Perhaps the most famous expression of contempt for Australian suburbia came from the playwright Louis Esson who declared that
The suburban home must be destroyed. It stands for all that is dull and depressing in modern life. It endeavours to eliminate the element of danger in human affairs. But without dangers, there can be no joy, no ecstasy, no spirited adventures. The suburban home is blasphemy. It denies life. 3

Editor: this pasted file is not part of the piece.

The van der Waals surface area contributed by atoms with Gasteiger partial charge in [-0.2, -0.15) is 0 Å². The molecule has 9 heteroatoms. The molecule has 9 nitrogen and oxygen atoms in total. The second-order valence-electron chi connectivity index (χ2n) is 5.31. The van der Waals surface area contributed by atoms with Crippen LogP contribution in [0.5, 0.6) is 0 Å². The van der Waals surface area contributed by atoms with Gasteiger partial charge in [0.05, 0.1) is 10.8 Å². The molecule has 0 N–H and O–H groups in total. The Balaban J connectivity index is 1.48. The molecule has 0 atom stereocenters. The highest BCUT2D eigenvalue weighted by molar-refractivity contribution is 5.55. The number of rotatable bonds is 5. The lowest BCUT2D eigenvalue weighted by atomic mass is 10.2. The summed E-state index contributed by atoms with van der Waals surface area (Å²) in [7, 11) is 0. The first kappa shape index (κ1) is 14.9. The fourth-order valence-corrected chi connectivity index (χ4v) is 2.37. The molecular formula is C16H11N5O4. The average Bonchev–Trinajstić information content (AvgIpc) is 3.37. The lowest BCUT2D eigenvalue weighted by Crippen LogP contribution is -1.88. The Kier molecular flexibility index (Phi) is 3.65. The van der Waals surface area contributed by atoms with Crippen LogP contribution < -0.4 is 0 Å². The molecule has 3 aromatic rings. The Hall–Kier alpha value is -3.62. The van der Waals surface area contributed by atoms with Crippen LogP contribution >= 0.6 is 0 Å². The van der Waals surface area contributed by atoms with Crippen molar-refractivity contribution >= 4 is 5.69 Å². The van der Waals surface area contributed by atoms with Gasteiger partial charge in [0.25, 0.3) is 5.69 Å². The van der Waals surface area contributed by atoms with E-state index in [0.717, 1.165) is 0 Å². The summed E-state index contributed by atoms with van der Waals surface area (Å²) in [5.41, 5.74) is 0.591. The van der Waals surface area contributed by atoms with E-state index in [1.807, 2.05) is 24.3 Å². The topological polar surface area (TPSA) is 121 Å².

Experimental filmmaker, Dirk de Bruyn was a ‘New Australian’ who over the course of a long career has produced a singular cinematic perspective of suburban Melbourne. An immigrant from the Netherlands, de Bruyn arrived in Australia as an eight-year-old child with his mother and father in 1958. His autobiographical film, Conversations with my Mother (de Bruyn, 1990), wanders through the suburban spaces that Robin Boyd famously called the “Australian Ugliness”. 4 Dirk de Bruyn is best known for his animated films and his expanded cinema performances, which Steven McIntyre describes with reference to what he calls the “aesthetics of process”.5 That is, a form of experimental cinema that resists closure through embracing the ephemeral qualities of live performance. Typically, de Bruyn simultaneously screens two or three abstract films “which comment upon and echo each other in a constant interplay of flicker-like positive and negative imagery.”6 McIntyre notes that de Bruyn’s soundtracks mirror this process, and are often complemented with the amplified sounds of his inarticulate grunts moans, and shrieks, which, according to McIntyre, resonate with Artaud’s theatre of cruelty, and the anti-aesthetics of punk that value noise over the purity of an easily apprehended signal.7